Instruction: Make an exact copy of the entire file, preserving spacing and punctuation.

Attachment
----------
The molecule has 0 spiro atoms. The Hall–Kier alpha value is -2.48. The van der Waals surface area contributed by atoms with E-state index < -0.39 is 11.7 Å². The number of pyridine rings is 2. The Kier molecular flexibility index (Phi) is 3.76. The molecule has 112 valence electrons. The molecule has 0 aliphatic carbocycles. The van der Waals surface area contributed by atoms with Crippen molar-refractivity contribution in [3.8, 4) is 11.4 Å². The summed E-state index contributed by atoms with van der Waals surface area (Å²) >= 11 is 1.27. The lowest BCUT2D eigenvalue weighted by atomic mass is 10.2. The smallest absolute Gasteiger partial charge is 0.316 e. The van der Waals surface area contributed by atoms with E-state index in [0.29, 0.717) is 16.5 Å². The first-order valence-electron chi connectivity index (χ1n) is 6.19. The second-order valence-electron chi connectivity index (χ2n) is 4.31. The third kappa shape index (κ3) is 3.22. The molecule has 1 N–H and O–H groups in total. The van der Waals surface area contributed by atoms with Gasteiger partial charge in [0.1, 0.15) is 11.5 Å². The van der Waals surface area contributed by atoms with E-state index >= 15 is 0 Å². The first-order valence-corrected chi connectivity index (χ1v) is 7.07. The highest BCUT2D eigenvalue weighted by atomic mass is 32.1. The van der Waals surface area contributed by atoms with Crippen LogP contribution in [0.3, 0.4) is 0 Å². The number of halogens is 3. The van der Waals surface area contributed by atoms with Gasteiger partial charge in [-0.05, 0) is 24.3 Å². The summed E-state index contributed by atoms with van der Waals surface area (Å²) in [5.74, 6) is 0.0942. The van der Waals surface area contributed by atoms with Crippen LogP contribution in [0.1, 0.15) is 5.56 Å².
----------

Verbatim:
The molecule has 0 spiro atoms. The Hall–Kier alpha value is -2.48. The van der Waals surface area contributed by atoms with E-state index < -0.39 is 11.7 Å². The number of pyridine rings is 2. The Kier molecular flexibility index (Phi) is 3.76. The molecule has 112 valence electrons. The molecule has 0 aliphatic carbocycles. The van der Waals surface area contributed by atoms with Crippen molar-refractivity contribution in [3.8, 4) is 11.4 Å². The summed E-state index contributed by atoms with van der Waals surface area (Å²) >= 11 is 1.27. The lowest BCUT2D eigenvalue weighted by atomic mass is 10.2. The smallest absolute Gasteiger partial charge is 0.316 e. The van der Waals surface area contributed by atoms with E-state index in [0.29, 0.717) is 16.5 Å². The first-order valence-electron chi connectivity index (χ1n) is 6.19. The second-order valence-electron chi connectivity index (χ2n) is 4.31. The third kappa shape index (κ3) is 3.22. The molecule has 1 N–H and O–H groups in total. The van der Waals surface area contributed by atoms with Gasteiger partial charge in [0.1, 0.15) is 11.5 Å². The van der Waals surface area contributed by atoms with E-state index >= 15 is 0 Å². The first-order valence-corrected chi connectivity index (χ1v) is 7.07. The highest BCUT2D eigenvalue weighted by atomic mass is 32.1. The van der Waals surface area contributed by atoms with Crippen LogP contribution in [0.3, 0.4) is 0 Å². The number of halogens is 3. The van der Waals surface area contributed by atoms with Gasteiger partial charge in [-0.05, 0) is 24.3 Å². The summed E-state index contributed by atoms with van der Waals surface area (Å²) in [5.74, 6) is 0.0942. The van der Waals surface area contributed by atoms with Crippen LogP contribution in [0.1, 0.15) is 5.56 Å².